Tetris and the future of architecture

French architectural genius Axel de Stampa created a dancing ode to Tetris (1984) with the 2014 debut of his gif art gallery Architecture Animée. The introductory image sees large Tetris piece-shaped buildings fall from a blue sky to interlock themselves with the grounded structures below. The result is a series of architectural tetrominoes that reveal an understanding of the choreography and composition of each great city. But this is more than a videogame reference, as it alludes to the need for movement in the skyscrapers and city blocks of the urban utopias of the future. There is a growing demand…


This building-side Frogger is the arcade of the gods

As this 22-story-tall Frogger clone in São Paulo proves, major metropolitan areas are quickly becoming skyscraper arcades. Street Crosser, a game with a social cause, joins that giant game of Tetris played over Philly a few weeks ago as the two latest examples of god-sized videogames.  But this installation isn’t merely touting that Brazilians love big buildings and games. The creators at Noobware, a Spanish game studio, say the game is an attempt to raise awareness of the high number of traffic deaths in São Paulo, having you play as little old ladies crossing busy interstates instead of the customary…


Tetris on the side of a skyscraper? Tetris on the side of a skyscraper

As part of a celebration of tech in Philadelphia on April 4th, the city is hosting a colossal game of Tetris on the side of a staggering piece of architecture. The Cira Centre, which stretches 29 stories into the night sky, will be lit up with familiar falling tetriminos.  Those famous squares, L-pieces, and frustrating “z” and “s” pieces that you never know which way to flip will cascade down the structure, which is outfitted with 1,500 LEDs. The whole thing is programmed by a professor at Drexel University, who last year did something similar with Pong. This around time…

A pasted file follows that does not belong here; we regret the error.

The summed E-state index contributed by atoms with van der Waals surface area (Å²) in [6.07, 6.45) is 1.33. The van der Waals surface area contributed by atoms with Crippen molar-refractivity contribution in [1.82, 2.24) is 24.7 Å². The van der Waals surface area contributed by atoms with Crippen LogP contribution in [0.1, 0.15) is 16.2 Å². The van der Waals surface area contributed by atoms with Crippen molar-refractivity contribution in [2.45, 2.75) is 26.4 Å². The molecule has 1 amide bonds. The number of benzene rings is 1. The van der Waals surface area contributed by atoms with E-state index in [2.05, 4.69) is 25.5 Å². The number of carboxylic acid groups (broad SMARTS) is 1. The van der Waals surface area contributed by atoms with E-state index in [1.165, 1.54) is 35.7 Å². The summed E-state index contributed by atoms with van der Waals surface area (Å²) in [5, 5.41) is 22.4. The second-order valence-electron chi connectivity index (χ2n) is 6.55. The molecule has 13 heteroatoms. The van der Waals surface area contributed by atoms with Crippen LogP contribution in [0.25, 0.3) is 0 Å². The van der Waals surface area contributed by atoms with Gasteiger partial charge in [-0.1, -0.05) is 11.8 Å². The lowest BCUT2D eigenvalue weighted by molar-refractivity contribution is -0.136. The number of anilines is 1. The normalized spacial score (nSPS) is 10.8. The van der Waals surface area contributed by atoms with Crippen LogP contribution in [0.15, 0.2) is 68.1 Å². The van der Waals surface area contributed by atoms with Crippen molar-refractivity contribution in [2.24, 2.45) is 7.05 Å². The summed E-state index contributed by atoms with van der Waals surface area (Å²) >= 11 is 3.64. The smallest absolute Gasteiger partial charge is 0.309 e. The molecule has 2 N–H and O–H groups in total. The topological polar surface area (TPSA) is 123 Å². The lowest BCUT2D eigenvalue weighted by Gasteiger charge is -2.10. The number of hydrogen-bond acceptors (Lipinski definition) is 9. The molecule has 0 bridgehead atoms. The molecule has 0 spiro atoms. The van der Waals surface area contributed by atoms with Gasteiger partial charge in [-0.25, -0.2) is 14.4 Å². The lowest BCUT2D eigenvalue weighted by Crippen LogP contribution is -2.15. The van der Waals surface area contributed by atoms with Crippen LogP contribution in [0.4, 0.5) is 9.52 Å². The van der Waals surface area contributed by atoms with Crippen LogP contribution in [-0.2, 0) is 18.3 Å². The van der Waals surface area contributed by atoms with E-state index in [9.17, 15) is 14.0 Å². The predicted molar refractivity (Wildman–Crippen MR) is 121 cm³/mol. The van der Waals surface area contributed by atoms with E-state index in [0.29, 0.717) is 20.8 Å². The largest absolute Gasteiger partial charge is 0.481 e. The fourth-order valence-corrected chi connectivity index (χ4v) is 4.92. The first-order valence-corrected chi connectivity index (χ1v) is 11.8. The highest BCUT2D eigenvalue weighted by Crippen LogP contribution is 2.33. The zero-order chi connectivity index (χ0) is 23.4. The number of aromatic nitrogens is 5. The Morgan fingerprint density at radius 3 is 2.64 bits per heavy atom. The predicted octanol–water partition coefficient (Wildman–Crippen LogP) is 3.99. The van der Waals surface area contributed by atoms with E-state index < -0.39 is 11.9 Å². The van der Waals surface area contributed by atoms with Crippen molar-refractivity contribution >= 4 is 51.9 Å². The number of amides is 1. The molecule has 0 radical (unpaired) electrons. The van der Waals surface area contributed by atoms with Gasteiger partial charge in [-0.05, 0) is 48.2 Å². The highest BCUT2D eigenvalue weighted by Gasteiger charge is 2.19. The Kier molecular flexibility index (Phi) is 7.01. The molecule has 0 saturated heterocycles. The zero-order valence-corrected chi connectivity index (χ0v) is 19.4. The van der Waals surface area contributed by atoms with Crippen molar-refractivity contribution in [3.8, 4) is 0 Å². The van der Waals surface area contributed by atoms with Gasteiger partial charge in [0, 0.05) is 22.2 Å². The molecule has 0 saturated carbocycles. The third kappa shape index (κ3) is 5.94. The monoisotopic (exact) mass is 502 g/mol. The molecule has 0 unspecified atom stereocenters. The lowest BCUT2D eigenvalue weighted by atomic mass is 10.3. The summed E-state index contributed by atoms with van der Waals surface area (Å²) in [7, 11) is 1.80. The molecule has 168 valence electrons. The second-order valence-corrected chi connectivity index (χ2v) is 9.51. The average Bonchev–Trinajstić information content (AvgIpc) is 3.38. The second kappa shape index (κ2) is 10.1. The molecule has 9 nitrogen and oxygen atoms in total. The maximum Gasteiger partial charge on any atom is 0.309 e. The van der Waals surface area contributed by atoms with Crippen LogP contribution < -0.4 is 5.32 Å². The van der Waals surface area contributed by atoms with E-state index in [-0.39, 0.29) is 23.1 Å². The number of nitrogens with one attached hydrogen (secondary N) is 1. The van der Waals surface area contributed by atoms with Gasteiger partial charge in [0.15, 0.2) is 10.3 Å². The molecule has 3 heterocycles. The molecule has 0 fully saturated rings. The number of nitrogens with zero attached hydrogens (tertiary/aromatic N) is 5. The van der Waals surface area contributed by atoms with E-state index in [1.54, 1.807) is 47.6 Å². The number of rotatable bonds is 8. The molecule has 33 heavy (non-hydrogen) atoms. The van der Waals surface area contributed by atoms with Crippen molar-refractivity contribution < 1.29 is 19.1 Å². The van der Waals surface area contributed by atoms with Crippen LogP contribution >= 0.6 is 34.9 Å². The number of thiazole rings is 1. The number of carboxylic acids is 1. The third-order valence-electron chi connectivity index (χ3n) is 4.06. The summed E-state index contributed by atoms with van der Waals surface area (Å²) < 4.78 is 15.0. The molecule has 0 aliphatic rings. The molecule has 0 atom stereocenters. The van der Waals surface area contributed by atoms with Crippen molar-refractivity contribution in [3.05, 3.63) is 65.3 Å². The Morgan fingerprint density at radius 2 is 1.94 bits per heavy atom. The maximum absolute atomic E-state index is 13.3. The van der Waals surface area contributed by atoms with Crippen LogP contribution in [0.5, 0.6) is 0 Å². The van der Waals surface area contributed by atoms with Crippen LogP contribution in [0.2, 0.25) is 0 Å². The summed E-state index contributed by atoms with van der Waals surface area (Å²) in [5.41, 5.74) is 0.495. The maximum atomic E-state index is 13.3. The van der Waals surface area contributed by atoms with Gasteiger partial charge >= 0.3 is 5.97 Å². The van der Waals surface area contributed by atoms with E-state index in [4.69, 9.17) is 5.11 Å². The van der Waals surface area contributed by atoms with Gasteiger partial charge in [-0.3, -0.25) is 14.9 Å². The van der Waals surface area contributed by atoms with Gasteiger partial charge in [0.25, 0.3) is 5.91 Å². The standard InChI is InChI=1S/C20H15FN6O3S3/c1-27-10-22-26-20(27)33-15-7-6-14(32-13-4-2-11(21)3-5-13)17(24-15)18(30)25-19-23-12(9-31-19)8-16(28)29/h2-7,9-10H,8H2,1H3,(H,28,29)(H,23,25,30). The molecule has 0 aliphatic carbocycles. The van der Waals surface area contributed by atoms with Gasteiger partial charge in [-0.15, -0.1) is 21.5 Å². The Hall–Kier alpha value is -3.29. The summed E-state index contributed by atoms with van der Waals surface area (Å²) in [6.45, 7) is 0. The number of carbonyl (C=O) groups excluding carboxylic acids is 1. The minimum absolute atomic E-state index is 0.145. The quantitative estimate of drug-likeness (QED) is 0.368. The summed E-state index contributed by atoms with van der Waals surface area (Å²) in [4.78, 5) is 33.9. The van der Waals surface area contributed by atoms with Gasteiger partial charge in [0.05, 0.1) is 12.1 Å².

When the Tetris blocks cease to fall

Like many, I’ve always had a fascination with Tetris. In Indie Game the Movie, Fez designer Phil Fish says that, alongside The Legend of Zelda and Super Mario Bros., Tetris completes the trifecta, and he’s right. There is something about the futile search for perfection in the inexorable rain of twisting polyominos that is intrinsically self-fulfilling.  But what happens when Tetris masters achieve perfection?  – – – That theme was mulled over in an illuminating article by Chris Higgins, who profiled key savants on the competitive Tetris scene. It’s a completely fascinating read: one of the subjects works at a…